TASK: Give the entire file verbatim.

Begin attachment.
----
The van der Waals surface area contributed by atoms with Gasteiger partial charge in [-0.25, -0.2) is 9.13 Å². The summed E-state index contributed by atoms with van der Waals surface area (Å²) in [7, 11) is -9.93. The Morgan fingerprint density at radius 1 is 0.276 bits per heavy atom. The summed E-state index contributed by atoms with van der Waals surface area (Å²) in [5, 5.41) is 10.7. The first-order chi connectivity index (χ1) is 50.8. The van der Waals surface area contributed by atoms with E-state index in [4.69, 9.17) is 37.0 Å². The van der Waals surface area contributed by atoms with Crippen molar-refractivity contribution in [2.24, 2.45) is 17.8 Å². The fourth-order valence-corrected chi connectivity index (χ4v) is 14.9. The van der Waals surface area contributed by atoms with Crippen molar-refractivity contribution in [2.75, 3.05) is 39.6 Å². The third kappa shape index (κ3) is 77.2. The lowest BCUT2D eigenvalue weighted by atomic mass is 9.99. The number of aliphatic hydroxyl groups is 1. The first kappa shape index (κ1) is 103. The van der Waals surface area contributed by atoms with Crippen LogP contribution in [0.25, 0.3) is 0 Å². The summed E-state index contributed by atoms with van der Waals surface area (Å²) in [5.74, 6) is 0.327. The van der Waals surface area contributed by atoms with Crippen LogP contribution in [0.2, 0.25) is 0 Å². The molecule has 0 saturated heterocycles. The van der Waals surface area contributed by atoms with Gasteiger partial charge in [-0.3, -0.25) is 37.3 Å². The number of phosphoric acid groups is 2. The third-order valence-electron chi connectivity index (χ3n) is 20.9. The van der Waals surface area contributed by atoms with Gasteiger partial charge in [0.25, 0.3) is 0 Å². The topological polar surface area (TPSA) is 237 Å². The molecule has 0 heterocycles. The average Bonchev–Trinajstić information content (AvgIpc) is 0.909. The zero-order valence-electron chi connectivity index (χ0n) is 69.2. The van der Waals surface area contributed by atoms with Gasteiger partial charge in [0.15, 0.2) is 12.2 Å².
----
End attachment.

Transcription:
The van der Waals surface area contributed by atoms with Gasteiger partial charge in [-0.25, -0.2) is 9.13 Å². The summed E-state index contributed by atoms with van der Waals surface area (Å²) in [7, 11) is -9.93. The Morgan fingerprint density at radius 1 is 0.276 bits per heavy atom. The summed E-state index contributed by atoms with van der Waals surface area (Å²) in [5, 5.41) is 10.7. The first-order chi connectivity index (χ1) is 50.8. The van der Waals surface area contributed by atoms with E-state index in [4.69, 9.17) is 37.0 Å². The van der Waals surface area contributed by atoms with Crippen molar-refractivity contribution in [2.24, 2.45) is 17.8 Å². The fourth-order valence-corrected chi connectivity index (χ4v) is 14.9. The van der Waals surface area contributed by atoms with Crippen molar-refractivity contribution in [2.75, 3.05) is 39.6 Å². The third kappa shape index (κ3) is 77.2. The lowest BCUT2D eigenvalue weighted by atomic mass is 9.99. The number of aliphatic hydroxyl groups is 1. The first kappa shape index (κ1) is 103. The van der Waals surface area contributed by atoms with Crippen LogP contribution in [0.25, 0.3) is 0 Å². The summed E-state index contributed by atoms with van der Waals surface area (Å²) in [5.74, 6) is 0.327. The van der Waals surface area contributed by atoms with Crippen LogP contribution in [0.2, 0.25) is 0 Å². The molecule has 0 saturated heterocycles. The van der Waals surface area contributed by atoms with Gasteiger partial charge in [-0.3, -0.25) is 37.3 Å². The number of phosphoric acid groups is 2. The third-order valence-electron chi connectivity index (χ3n) is 20.9. The van der Waals surface area contributed by atoms with Gasteiger partial charge in [0.25, 0.3) is 0 Å². The topological polar surface area (TPSA) is 237 Å². The molecule has 0 heterocycles. The average Bonchev–Trinajstić information content (AvgIpc) is 0.909. The zero-order valence-electron chi connectivity index (χ0n) is 69.2. The van der Waals surface area contributed by atoms with Gasteiger partial charge in [0.15, 0.2) is 12.2 Å².